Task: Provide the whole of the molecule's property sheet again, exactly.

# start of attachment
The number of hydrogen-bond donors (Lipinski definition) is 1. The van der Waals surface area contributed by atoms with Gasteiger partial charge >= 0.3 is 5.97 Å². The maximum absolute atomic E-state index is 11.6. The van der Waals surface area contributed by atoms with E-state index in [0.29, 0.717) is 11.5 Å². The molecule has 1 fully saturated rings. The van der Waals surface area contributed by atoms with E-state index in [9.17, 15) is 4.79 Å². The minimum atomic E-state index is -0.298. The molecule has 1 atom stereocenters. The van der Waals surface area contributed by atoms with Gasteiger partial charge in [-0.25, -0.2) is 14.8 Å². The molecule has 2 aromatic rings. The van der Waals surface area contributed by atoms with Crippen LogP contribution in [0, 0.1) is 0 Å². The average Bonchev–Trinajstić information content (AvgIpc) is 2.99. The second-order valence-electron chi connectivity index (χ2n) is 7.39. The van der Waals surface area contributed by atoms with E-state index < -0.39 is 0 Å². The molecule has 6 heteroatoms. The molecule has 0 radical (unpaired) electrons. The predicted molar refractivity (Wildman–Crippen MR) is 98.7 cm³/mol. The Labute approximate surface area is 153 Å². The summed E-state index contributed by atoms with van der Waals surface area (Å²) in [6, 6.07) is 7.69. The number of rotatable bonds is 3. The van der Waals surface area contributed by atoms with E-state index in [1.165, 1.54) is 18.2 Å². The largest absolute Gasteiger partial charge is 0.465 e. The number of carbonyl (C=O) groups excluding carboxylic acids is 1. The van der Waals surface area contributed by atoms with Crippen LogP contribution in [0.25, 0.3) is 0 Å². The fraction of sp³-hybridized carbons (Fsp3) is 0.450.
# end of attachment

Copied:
The number of hydrogen-bond donors (Lipinski definition) is 1. The van der Waals surface area contributed by atoms with Gasteiger partial charge >= 0.3 is 5.97 Å². The maximum absolute atomic E-state index is 11.6. The van der Waals surface area contributed by atoms with E-state index in [0.29, 0.717) is 11.5 Å². The molecule has 1 fully saturated rings. The van der Waals surface area contributed by atoms with E-state index in [9.17, 15) is 4.79 Å². The minimum atomic E-state index is -0.298. The molecule has 1 atom stereocenters. The van der Waals surface area contributed by atoms with Gasteiger partial charge in [-0.25, -0.2) is 14.8 Å². The molecule has 2 aromatic rings. The van der Waals surface area contributed by atoms with Crippen LogP contribution in [0, 0.1) is 0 Å². The average Bonchev–Trinajstić information content (AvgIpc) is 2.99. The second-order valence-electron chi connectivity index (χ2n) is 7.39. The van der Waals surface area contributed by atoms with E-state index < -0.39 is 0 Å². The molecule has 6 heteroatoms. The molecule has 0 radical (unpaired) electrons. The predicted molar refractivity (Wildman–Crippen MR) is 98.7 cm³/mol. The Labute approximate surface area is 153 Å². The summed E-state index contributed by atoms with van der Waals surface area (Å²) in [6, 6.07) is 7.69. The number of rotatable bonds is 3. The van der Waals surface area contributed by atoms with E-state index in [1.165, 1.54) is 18.2 Å². The largest absolute Gasteiger partial charge is 0.465 e. The number of carbonyl (C=O) groups excluding carboxylic acids is 1. The van der Waals surface area contributed by atoms with Crippen LogP contribution in [0.25, 0.3) is 0 Å². The fraction of sp³-hybridized carbons (Fsp3) is 0.450.